If you finalise the fstab table before you've created the mount point directories (my mistake first time I did it) you end up with a mess of unmounted stuff on your desktop and it's all locked to root, which is both unhelpful and, frankly, depressing. Don't do it.
Current top-level contents of /home
And here we are:
The first item (bin) is a hangover from an initial attempt to auto mount the NAS drives. The second item (data) is a symbolic link to /data on /dev/sdc1.
Trimming my SSDs
Best not done too often, but better not left undone, either:
Setting up a webserver on Localhost
I've described here the steps needed to get lighttpd up and running as a service on BlackBeast to do all my local web page serving inside the firewall. (In addition, that is, to the lighttpd server also running on the Raspberry Pi2 upstairs. Belt and braces, that's my philosophy.)
I've described here the various alternatives Linux offers to the set of programs I was using on Win8.1 Pro.
Printing and scanning
My HP LaserJet Pro MFP 125a can print and scan under Linux Mint. Start by running "hp-setup" in a terminal to download and install a proprietary binary module that it needs from the HP web site. There's a well-illustrated walkthrough here. It helps if you don't forget to install XSane, too, of course. That plugin is used by the GIMP to "create" an image by driving the scanner and loading the scanned image data into GIMP's window, ready for you to work on.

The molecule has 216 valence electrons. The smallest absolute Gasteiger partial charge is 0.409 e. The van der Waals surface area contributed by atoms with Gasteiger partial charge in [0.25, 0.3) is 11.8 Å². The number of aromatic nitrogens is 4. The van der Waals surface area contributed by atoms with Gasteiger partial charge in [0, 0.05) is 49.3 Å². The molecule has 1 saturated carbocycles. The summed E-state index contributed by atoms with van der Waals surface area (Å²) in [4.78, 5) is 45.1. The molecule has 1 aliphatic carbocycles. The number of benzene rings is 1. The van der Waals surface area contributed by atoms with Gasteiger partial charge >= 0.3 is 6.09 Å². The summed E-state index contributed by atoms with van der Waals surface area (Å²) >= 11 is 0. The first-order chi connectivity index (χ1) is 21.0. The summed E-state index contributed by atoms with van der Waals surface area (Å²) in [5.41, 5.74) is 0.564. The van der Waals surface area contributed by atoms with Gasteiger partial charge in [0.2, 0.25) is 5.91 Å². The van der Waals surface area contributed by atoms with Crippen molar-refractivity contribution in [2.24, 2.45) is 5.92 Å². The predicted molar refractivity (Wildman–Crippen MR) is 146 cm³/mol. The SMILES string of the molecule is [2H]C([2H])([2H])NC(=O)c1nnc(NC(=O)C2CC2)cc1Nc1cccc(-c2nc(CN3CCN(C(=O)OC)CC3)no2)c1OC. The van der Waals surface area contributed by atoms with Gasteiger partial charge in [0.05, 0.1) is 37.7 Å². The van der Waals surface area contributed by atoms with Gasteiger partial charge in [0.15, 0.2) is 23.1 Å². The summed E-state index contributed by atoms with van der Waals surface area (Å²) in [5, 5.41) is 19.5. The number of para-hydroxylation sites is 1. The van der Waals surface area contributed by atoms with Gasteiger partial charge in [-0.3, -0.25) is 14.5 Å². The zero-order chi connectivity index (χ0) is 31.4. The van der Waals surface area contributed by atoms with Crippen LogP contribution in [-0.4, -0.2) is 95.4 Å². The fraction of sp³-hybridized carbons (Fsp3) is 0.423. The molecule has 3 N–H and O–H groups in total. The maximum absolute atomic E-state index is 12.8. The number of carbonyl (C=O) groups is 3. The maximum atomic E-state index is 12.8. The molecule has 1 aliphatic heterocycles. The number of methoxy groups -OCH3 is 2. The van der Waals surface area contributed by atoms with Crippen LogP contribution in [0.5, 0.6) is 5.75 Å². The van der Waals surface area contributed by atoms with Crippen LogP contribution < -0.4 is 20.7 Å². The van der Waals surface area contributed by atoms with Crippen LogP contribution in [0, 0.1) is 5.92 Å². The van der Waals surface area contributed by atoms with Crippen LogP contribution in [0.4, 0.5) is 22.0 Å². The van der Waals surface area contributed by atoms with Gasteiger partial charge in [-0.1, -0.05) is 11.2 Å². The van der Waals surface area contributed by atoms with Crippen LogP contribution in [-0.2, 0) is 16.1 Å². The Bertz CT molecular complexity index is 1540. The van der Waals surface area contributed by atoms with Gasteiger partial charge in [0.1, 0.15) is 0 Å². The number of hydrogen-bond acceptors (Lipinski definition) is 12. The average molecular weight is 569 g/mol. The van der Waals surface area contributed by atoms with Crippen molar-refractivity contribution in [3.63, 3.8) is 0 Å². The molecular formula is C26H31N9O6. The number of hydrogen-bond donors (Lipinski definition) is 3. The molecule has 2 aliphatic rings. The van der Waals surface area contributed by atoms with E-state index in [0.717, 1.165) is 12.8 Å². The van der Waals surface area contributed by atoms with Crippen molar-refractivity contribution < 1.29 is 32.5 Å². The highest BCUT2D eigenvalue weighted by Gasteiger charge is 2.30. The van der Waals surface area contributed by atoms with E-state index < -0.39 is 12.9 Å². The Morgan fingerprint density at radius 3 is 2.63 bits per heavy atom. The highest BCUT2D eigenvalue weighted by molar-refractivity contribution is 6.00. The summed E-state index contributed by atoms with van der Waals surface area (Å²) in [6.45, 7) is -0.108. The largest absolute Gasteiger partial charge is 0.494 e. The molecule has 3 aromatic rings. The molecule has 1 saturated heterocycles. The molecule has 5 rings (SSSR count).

Do not do what I did! After a couple of months of completely trouble-free scanning and printing HPLIP suddenly popped up a window saying "Upgrade available". I clicked on it, and thus downloaded (and went on to install) the latest 3.15.7 build of HPLIP. It probably works fine for most people. Alas, I'm not most people, so it was a Bad Thing. I really (I mean really) should have ignored it. It killed my printing (though I could still scan). I ended up having to expunge all traces of HPLIP (killing my scanning also) before stepping back a couple of releases to the 3.15.4 build and making and installing the whole shooting match from scratch.
Notes on get-iplayer
The only way to snaffle all that lovely BBC radio jazz and "Late Junction" material. The PPA keeps a more up-to-date version than the one currently tucked away in the Mint 17.2 distro.
sudo add-apt-repository ppa:jon-hedgerows/get-iplayer sudo apt-get update sudo apt-get install get-iplayer
The first line tells Linux about a personal package archive. get-apt will check it out for obvious problems, but only do this with something you trust. The second line tells apt to refresh its list of package sources. The third line installs get-iplayer and its dependencies (including rmtpdump).